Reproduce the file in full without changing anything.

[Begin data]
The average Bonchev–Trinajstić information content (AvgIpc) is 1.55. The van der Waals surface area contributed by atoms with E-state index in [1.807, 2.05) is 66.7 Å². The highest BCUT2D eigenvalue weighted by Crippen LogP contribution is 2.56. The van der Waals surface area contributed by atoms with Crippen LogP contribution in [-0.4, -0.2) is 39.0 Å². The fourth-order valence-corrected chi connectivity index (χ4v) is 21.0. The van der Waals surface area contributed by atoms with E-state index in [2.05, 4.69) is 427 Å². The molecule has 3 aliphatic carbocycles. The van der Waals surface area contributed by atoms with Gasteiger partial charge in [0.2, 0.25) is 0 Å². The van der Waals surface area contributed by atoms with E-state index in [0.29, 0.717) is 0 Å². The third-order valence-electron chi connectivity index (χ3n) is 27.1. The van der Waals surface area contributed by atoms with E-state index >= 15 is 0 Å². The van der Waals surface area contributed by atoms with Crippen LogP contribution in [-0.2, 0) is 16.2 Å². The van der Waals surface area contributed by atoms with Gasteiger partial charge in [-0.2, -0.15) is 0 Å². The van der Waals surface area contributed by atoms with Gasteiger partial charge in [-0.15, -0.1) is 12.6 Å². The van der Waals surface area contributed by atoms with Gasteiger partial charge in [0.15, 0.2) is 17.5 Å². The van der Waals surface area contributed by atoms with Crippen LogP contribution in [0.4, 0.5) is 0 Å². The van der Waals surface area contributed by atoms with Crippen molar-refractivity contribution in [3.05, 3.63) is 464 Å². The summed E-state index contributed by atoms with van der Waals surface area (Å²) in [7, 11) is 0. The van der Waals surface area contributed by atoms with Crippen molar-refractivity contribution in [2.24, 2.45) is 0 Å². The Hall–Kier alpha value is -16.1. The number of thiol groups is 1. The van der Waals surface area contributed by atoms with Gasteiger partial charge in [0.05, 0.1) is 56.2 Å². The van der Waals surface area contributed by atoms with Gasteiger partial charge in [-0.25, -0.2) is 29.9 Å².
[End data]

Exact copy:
The average Bonchev–Trinajstić information content (AvgIpc) is 1.55. The van der Waals surface area contributed by atoms with E-state index in [1.807, 2.05) is 66.7 Å². The highest BCUT2D eigenvalue weighted by Crippen LogP contribution is 2.56. The van der Waals surface area contributed by atoms with Crippen LogP contribution in [-0.4, -0.2) is 39.0 Å². The fourth-order valence-corrected chi connectivity index (χ4v) is 21.0. The van der Waals surface area contributed by atoms with E-state index in [2.05, 4.69) is 427 Å². The molecule has 3 aliphatic carbocycles. The van der Waals surface area contributed by atoms with Gasteiger partial charge in [0.2, 0.25) is 0 Å². The van der Waals surface area contributed by atoms with E-state index in [0.29, 0.717) is 0 Å². The third-order valence-electron chi connectivity index (χ3n) is 27.1. The van der Waals surface area contributed by atoms with E-state index >= 15 is 0 Å². The van der Waals surface area contributed by atoms with Crippen LogP contribution in [-0.2, 0) is 16.2 Å². The van der Waals surface area contributed by atoms with Gasteiger partial charge in [-0.2, -0.15) is 0 Å². The van der Waals surface area contributed by atoms with Gasteiger partial charge in [-0.15, -0.1) is 12.6 Å². The van der Waals surface area contributed by atoms with Gasteiger partial charge in [0.15, 0.2) is 17.5 Å². The van der Waals surface area contributed by atoms with Crippen LogP contribution in [0.4, 0.5) is 0 Å². The van der Waals surface area contributed by atoms with Crippen molar-refractivity contribution in [3.05, 3.63) is 464 Å². The summed E-state index contributed by atoms with van der Waals surface area (Å²) in [7, 11) is 0. The van der Waals surface area contributed by atoms with Crippen molar-refractivity contribution in [2.24, 2.45) is 0 Å². The Hall–Kier alpha value is -16.1. The number of thiol groups is 1. The van der Waals surface area contributed by atoms with Gasteiger partial charge in [0.05, 0.1) is 56.2 Å². The van der Waals surface area contributed by atoms with Gasteiger partial charge in [-0.25, -0.2) is 29.9 Å².